You may have been told that unless you have the autoimmune disorder celiac disease, you’re not gluten intolerant, and the pain and bloating you blame on sensitivity to gluten is all in your head. Meanwhile, the gluten-free food industry is booming as never before, and many people are singing the benefits of a gluten-free life. So…is gluten sensitivity real? Or is it just the latest craze?


According to a new study, it is entirely possible to be sensitive to gluten without having a wheat allergy or celiac disease. But it’s also possible that gluten exerts a nocebo effect on some folks. A nocebo effect is an ill effect caused by the suggestion or belief that something—in this case gluten/wheat–is harmful.

The study, conducted by researchers from the Universities of Pavia and Bologna in Italy, involved 59 participants who had self-described gluten intolerance. They reported symptoms such as bloating, gassiness, diarrhea, headache and brain fog. Before starting the study, all of the participants had blood work and biopsies of the small intestine to rule out wheat allergies and celiac disease.

To identify whether gluten was actually causing symptoms, the researchers put participants on a strict gluten-free diet for five weeks, and during part of that time had them take one of two daily pills—either wheat gluten or a placebo. Participants switched off during the study so that everyone had a chance to take gluten pills and placebos during different weeks (but without knowing which was which, of course). Each gluten pill contained about the amount of gluten found in two slices of white bread.

Participants completed daily questionnaires that measured the severity of a wide range of symptoms on a scale of zero (not affected) to three (severely affected). In addition to intestinal symptoms, such as pain, bloating and gas, nonintestinal symptoms frequently associated with gluten intolerance, such as headache, tiredness, malaise, brain fog and anxiety, were also asked about.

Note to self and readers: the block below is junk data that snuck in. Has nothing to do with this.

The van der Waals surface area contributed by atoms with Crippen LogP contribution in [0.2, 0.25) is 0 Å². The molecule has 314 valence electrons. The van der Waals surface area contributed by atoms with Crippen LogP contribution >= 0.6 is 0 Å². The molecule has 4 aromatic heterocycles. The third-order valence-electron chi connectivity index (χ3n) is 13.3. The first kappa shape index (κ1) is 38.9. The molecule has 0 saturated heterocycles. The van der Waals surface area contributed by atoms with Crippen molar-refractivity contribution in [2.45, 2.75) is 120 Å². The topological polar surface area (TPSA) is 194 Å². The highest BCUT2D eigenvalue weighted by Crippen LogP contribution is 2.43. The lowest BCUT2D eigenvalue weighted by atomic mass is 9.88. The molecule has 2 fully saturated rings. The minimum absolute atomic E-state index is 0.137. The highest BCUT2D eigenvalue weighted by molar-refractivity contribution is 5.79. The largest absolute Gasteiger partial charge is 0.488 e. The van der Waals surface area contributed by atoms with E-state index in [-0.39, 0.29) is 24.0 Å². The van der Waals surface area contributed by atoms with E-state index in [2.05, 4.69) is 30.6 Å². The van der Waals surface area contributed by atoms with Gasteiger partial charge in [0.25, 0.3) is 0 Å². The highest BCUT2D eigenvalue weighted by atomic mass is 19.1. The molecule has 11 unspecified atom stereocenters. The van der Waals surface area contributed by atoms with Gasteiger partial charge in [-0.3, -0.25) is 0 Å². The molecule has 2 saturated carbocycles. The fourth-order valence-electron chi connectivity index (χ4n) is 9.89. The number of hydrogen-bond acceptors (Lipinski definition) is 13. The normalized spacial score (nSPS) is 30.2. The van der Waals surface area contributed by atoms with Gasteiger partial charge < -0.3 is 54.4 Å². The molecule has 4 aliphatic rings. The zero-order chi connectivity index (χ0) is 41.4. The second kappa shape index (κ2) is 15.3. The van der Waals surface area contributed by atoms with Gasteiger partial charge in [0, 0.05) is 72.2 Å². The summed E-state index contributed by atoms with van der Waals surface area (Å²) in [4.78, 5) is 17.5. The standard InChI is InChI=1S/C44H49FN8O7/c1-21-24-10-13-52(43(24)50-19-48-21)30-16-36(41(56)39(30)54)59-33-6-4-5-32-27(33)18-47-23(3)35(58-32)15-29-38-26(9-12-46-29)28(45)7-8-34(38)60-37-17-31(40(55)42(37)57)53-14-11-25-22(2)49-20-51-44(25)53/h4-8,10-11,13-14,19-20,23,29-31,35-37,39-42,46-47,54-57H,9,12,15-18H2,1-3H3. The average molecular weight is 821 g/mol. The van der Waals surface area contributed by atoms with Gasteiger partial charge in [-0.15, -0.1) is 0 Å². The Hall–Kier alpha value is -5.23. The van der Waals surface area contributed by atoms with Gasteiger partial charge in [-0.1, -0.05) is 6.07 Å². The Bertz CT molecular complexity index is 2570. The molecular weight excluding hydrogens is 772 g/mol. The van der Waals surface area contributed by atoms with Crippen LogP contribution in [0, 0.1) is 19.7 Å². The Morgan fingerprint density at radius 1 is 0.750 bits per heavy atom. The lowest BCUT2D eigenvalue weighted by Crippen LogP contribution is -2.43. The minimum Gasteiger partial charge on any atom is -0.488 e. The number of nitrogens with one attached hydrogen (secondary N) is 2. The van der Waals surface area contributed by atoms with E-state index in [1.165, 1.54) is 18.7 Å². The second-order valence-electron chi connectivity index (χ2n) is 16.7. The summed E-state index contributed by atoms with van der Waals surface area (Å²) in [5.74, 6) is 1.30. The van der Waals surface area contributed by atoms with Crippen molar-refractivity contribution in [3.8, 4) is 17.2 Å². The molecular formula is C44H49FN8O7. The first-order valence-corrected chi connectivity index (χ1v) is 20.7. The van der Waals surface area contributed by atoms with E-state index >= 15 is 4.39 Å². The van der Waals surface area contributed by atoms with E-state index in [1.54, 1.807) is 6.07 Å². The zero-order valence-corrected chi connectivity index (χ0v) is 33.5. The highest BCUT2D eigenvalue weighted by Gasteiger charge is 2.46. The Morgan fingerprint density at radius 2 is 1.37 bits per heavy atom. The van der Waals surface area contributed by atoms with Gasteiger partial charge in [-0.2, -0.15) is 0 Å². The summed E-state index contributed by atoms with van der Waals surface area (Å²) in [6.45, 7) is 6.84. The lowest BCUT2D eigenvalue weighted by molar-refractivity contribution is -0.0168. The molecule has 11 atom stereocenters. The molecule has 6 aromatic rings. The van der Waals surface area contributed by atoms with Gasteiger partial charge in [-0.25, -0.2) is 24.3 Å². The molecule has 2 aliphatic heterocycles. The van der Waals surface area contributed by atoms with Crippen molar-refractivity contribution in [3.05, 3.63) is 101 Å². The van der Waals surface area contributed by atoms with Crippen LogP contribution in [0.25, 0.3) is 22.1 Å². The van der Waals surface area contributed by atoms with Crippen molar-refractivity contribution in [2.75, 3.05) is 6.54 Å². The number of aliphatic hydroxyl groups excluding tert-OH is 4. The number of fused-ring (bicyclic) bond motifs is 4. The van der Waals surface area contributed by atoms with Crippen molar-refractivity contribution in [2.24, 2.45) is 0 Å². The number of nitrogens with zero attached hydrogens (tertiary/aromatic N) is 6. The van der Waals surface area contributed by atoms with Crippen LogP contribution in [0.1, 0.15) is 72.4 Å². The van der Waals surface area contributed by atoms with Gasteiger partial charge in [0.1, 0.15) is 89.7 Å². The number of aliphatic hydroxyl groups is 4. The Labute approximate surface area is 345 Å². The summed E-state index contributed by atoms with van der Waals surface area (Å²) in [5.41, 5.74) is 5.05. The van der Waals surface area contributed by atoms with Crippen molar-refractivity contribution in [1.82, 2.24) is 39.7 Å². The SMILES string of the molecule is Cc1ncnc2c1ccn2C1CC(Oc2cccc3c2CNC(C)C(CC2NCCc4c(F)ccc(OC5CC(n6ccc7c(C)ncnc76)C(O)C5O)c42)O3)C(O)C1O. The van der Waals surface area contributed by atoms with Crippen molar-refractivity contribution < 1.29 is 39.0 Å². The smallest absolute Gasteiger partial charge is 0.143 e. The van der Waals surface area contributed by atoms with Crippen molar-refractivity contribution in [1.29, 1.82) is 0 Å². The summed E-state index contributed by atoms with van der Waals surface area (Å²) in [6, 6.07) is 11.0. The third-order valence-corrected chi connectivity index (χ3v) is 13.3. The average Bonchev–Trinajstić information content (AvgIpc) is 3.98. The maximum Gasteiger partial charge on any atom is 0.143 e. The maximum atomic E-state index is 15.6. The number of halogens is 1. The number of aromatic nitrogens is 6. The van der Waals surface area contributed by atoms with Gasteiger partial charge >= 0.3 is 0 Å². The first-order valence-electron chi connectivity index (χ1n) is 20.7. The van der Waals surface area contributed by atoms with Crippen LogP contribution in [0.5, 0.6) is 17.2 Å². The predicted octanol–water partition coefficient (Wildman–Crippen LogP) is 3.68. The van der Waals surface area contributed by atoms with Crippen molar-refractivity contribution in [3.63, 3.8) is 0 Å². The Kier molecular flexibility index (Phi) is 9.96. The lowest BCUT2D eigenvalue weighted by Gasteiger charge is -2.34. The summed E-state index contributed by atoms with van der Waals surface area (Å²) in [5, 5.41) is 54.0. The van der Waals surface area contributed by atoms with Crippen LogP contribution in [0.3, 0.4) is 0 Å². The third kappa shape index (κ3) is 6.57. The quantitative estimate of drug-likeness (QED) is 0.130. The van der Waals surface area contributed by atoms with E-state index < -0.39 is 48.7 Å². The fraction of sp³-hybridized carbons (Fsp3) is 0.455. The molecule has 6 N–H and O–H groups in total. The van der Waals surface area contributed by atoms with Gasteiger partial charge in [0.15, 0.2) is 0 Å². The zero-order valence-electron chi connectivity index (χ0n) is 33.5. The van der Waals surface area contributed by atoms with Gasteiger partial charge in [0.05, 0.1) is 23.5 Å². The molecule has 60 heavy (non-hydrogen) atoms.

The results: The participants’ total average symptom severity score was 30% higher during the week they were given gluten compared with the week they received placebo pills, showing that gluten did make a difference for some. However, when the researchers plotted each participant’s weekly scores on grids to view correlations between how each person felt during gluten and gluten-free weeks, they found that about half of the participants complained about symptoms to the same degree whether they were receiving gluten or not. The remaining participants either logged in more symptoms when they were receiving gluten or placebo. Of the nine patients who recorded more symptoms while on gluten than placebo, three (amounting to 5% of the study group) had scores that consistently showed symptom flares when exposed to gluten but not placebo. Symptoms of bloating, abdominal pain, brain fog, depression and canker sores—the most common intestinal and nonintestinal symptoms experienced across the board—were consistently and significantly worse during the week of gluten exposure in these patients compared with the rest of the study group. The researchers commented that these participants likely had true gluten intolerance despite lack of wheat allergy or celiac disease and that the other six participants may have had a lesser level of gluten sensitivity. They also point out that the dose of gluten given was low, and so higher amounts might have shown greater sensitivity in more of the participants.


These study findings add weight to both sides of the argument…yes, gluten intolerance does seem to occur in a small percentage of people. On the other hand, gluten may not actually be behind symptoms that many people experience and attribute to gluten intolerance.

If you notice that you have abdominal pain or bloating, fogginess or low mood after eating foods with gluten, you can test whether you are truly sensitive to it by going gluten-free for one or two weeks, evaluating whether symptoms improve and then reintroducing bread or pasta back into your diet and again evaluating symptoms. A better strategy, though, would be to consult a dietitian or naturopathic doctor who can expertly evaluate your symptoms and guide you through a diet regimen to correct the problem without compromising nutrition—whether that means avoiding gluten or following some other strategy.